National Mammogram Day: 7 Things to Know
Today marks National Mammography Day. Every year, this day falls on the third Friday of October, during National Breast Cancer Awareness Month, as a reminder to women that the best defense against breast cancer is early detection.
More than 3.5 million breast cancer survivors are currently living in the U.S. Women born today have a one in eight chance of getting breast cancer, making it the second most common cancer among women, according to the National Cancer Institute.
Regular monitoring increases chances of catching breast abnormalities early when the cancer is most treatable. Conducting monthly breast self-exams and clinical breast exams can help detect warning signs, but screening mammograms have the ability to detect lumps and abnormalities before it can be felt.
What is a mammogram?
A mammogram is a breast x-ray that can show a lump or abnormality. There are two types: screening mammograms and diagnostic mammograms. Annual screening mammograms are one of the best ways to detect changes and abnormalities in the breast tissue, while diagnostic mammograms are more detailed images used to diagnose the abnormalities. Mammograms can detect changes in the breast up to two years before a patient or doctor can feel them, which can reduce a woman’s chances of needing invasive treatment like a mastectomy.
Facts about mammography:
- The American College of Radiology found that for every 1,000 women who have screening mammograms, 100 are recalled for more images, 20 are recommended for a needle biopsy and five are diagnosed with breast cancer.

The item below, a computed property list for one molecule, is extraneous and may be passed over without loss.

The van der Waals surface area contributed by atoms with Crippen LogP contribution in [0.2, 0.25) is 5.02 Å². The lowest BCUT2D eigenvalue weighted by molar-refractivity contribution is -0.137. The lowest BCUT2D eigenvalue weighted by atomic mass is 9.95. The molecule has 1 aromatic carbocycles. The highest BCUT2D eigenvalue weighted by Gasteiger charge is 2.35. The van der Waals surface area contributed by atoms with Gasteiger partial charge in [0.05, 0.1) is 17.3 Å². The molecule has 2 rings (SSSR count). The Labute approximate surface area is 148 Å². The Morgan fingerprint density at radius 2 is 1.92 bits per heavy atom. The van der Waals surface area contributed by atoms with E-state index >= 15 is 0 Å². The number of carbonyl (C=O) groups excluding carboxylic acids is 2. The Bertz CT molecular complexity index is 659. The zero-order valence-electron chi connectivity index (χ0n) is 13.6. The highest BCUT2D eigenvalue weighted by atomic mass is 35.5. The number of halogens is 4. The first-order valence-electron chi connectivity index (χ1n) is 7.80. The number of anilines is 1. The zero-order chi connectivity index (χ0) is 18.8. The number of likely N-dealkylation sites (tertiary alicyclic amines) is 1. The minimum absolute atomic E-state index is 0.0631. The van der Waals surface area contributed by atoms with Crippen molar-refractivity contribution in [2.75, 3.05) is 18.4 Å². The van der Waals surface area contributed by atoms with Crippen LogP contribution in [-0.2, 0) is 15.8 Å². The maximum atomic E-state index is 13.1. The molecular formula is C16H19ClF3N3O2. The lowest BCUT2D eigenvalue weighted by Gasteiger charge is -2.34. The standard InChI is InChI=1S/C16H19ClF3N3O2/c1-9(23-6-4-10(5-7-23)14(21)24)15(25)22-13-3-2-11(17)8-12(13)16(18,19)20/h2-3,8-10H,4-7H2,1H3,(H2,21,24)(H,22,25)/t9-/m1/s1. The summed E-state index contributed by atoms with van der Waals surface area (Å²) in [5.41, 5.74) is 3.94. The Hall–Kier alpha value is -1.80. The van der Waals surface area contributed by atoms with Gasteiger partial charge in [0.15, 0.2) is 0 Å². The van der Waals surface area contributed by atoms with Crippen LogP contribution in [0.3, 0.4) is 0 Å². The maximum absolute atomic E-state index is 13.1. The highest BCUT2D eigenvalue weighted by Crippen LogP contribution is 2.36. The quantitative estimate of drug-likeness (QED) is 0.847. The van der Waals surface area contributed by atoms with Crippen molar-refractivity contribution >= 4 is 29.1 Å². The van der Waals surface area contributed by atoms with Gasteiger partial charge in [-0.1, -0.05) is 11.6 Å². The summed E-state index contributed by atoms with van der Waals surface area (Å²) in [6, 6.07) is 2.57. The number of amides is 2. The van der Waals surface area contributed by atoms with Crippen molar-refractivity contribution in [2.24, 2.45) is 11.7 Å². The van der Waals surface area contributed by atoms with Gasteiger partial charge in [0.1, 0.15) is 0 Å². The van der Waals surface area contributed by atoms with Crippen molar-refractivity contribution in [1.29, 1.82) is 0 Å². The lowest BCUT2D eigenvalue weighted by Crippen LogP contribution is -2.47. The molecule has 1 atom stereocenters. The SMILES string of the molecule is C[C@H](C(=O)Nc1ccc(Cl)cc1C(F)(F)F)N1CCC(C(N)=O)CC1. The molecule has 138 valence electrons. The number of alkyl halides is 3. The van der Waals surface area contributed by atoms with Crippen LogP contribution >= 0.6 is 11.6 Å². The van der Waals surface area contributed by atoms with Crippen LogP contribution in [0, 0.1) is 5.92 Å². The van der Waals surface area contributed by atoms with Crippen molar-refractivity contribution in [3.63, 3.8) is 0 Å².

- Doctors suggest women 40-years-old and older come in for annual mammograms as a preventative measure.
- Mammography is a quick procedure—only 20 minutes—and uses minimal radiation.
- Deodorant and antiperspirant can affect the image. The powder can be mistaken for calcifications in the breast, so it’s best avoid using them before a screening.
- Breast implants can make the image more difficult to read, so it’s best to tell your doctor ahead of time if you have them.
- Try not to schedule a mammogram within a week of your period starting. Swollen, tender breasts can make the scan uncomfortable and provide harder-to-read images.
- Most mammograms do not result in a diagnosis, so don’t be scared to get one!
Feel empowered about your health decisions and use this nationally recognized day as a reminder that a 20 minute mammogram may take time from your day, but it could help save your life.